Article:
Highs and lows in customer service

by DaniGirl on December 7, 2007 · 6 comments

in Consumer culture, Editorial asides

I may have mentioned (*grins gleefully*) that I got Beloved a Wii for his birthday this year. I started thinking about looking for one way back in August, and even then was having trouble locating one. When I finally found one online at theSource.ca at the end of September, I jumped on the opportunity, ordered it online and had it delivered to my parents’ house.

At the beginning of November, I happened to be flipping through a Source/Circuit City flyer, and saw that they had (as had most retailers) dropped the price of the Wii console by $20. Great, I thought, and went to the store in the Rideau Centre to ask how I could get the $20 credited to my account. First, they said they couldn’t do it at all. Then they said the Wii I ordered was of a different caliber (??) and the price on those units had not dropped. Then a second person said regardless, you bought it online you have to talk to the online people.

Okay, fair enough. I bought it online, I will continue to deal with them that way. So I called the customer service number, and argued my way through an employee and two supervisors, all of whom declined to credit my account for the measly $20 difference. “Our price guarantee is only good for 30 days,” they insisted.

“But, it was a Christmas gift!” I countered.

“Well, you didn’t indicate that when you ordered it in September,” they said.

“I ordered it online,” I replied. “There was nowhere for me to indicate any such thing, or I would have.”

“Well, no,” they said. “You would have had to place your order by phone. And anyway, the 30 day price guarantee is firm. We’re sorry, but no.”

“But!” I sputtered. “I’ll just take the whole unit, still in it’s shipping packaging, and return it to one of your stores and then rebuy it. Why are you making me go through all this? It’s terrible customer service!”

“You can’t return it,” was the blunt reply. “The 30 day rule also applies to refunds, returns and exchanges.”

“But!” I sputtered again, by now appalled in addition to frustrated and annoyed. “What if there’s a problem with it?”

“We’re sorry, ma’am, but those are the rules.” was the helpful reply.

In contrast:

The same week, I found $30 worth of unused but long-since expired gift certificates from the Rideau Centre in an old purse. I had received them in May of 2006 and the expiry date on them was clearly marked as May of 2007.

Disappointed but hopeful, I brought my expired gift certificates to the customer service desk, thinking of all the times I’d heard that expired gift certificates were invalidated and not honoured and prepared to argue at least a little bit over their validity.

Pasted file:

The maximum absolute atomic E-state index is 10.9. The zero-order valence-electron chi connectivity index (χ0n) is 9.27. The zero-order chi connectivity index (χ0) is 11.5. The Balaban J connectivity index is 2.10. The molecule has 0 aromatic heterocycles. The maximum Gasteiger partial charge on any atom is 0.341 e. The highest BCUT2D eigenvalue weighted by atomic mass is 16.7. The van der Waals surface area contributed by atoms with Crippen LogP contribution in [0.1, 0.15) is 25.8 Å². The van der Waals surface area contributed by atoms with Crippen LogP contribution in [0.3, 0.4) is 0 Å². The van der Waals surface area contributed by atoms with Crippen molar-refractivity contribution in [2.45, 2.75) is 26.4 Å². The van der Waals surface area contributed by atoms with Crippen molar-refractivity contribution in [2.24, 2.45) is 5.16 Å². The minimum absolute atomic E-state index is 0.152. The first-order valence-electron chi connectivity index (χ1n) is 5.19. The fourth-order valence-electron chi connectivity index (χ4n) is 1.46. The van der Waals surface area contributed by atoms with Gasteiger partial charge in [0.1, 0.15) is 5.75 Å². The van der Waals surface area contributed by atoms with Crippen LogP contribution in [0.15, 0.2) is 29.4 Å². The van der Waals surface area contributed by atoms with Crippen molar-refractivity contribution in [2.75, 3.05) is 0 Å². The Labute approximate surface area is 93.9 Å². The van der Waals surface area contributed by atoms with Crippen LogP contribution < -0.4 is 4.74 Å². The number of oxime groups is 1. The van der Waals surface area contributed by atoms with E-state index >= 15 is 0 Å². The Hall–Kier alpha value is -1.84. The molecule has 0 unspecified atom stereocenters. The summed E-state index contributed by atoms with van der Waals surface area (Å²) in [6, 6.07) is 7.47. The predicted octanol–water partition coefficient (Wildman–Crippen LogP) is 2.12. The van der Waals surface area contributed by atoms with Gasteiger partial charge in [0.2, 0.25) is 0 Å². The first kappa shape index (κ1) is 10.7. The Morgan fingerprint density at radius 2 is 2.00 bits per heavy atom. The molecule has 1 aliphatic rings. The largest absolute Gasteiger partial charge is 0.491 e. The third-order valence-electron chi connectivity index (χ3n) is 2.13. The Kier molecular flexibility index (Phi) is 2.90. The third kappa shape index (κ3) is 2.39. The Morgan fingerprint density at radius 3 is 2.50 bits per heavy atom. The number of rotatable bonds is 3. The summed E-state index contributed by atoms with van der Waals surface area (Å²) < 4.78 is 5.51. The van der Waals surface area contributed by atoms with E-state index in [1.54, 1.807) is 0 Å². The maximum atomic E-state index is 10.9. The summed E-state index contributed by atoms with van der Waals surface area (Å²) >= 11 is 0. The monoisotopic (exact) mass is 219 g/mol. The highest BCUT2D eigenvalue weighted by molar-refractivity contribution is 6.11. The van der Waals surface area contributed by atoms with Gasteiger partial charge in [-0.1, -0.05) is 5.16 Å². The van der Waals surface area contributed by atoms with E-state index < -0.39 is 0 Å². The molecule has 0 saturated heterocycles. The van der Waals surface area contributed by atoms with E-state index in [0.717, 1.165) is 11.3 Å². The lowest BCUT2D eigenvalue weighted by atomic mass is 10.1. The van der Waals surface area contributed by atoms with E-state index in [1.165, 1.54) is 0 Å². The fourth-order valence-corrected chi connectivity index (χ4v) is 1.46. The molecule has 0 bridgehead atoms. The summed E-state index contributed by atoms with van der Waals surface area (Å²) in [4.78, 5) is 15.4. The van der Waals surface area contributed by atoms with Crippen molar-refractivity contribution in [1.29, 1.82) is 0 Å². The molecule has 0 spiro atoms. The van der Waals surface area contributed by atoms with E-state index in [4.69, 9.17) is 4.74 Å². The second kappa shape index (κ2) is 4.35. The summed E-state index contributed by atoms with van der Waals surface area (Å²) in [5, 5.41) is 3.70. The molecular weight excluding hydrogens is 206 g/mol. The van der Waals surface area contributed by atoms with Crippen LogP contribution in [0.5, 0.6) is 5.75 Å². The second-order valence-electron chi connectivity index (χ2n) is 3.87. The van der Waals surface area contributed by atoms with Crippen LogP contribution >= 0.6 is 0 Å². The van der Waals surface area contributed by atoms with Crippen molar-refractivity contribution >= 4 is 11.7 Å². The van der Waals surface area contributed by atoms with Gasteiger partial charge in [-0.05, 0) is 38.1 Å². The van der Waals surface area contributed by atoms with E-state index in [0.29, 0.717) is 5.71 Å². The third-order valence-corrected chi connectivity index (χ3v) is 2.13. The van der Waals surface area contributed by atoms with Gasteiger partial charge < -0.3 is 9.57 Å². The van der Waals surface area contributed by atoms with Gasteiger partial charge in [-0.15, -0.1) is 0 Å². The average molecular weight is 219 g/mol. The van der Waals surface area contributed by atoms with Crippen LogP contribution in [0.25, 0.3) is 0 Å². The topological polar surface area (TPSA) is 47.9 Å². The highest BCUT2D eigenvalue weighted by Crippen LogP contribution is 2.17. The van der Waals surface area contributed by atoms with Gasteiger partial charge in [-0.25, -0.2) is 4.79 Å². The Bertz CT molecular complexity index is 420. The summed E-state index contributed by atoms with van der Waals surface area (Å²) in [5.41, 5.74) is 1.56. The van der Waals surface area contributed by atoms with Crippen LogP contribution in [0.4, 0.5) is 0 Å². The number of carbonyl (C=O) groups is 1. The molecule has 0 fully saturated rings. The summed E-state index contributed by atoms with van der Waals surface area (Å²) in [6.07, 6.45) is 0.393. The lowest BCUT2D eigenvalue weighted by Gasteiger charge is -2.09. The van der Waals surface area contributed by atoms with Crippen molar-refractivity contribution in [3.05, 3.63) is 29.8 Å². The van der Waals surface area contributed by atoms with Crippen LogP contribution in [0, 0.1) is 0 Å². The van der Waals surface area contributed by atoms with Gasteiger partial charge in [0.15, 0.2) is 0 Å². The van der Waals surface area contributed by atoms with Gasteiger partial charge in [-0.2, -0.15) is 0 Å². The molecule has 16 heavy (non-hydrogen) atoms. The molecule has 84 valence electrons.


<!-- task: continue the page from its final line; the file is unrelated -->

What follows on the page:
“Oh, that’s absolutely no problem,” said the friendly woman behind the counter. “Heck, we get them a lot older than this – sometimes ten years old or more. Hang on, let me convert those to a gift card for you so it won’t expire and you can use them any old time you please.” And I went happily on my way, fresh gift card clutched in my grateful fingers.

Now that’s customer service.

***

Just a quick question: on my laptop, my banner is not displaying. It’s fine on any other computers I’ve been on recently, including our desktop. Very weird. No photos I host on my own site are displaying on the laptop, whether I view through IE or Firefox. I was just wondering if any of you are having the same problem?


{ 6 comments… read them below or add one }

1 Batman December 7, 2007 at 8:48 am

Sucky service from the Source. I hate pencil pushers. They never seem to see the bigger picture. You could also try writing the corporate office. I’ve had moderate success with other companies going that route after dealing with the front line naysayers. As for pictures and banners, I see them.

2 suze December 7, 2007 at 10:17 am

And, that’s why we don’t deal with the source. The kids they employ don’t know a lick about the products they sell (you should have seen Mike the other day give the clerk helping us a lesson on sound and headphones!) and their customer service is the pits.

Yay for the Rideau Centre however.

Also, I can see the banner fine. I’m using IE.

3 kim December 7, 2007 at 11:40 am

I can see the banner and pics fine, and i am on Firefox.
I work in retail, and i find myself wanting to apologize fir the crappy service you received..and i don’t even work for that store. Companies need to realize that you cannot bite the hand that feeds you.. Yeah for the Rideau Center…THAT is what is should be like!

4 Madeleine December 7, 2007 at 2:56 pm

Dani, any chance that on the laptop’s browser settings, you’ve chosen “don’t show images from other websites” or something like that? If the banners/photos are hosted separately from the words, it might cause that problem. I tried it once in a fit of anti-trojan horse paranoia, and a lot of blog’s photos stopped showing up.

5 Laura December 8, 2007 at 2:16 am

Errrrrrr poor customer service sucks! The only way I have come up with combating poor serviceis by recognizing great service and making sure managers and such know when someone offers superior service, during the holiday time and year-round. This helps me remember the good and fester less on the bad! Then I blog about both the good and the bad!

Good luck on your fight…

6 nomotherearth December 8, 2007 at 2:32 am

I work in Customer Service, and it just appalls me how you can be treated some places. It’s like they hire monkeys, or something. Especially over the phone – people think they can talk to you any way they want.

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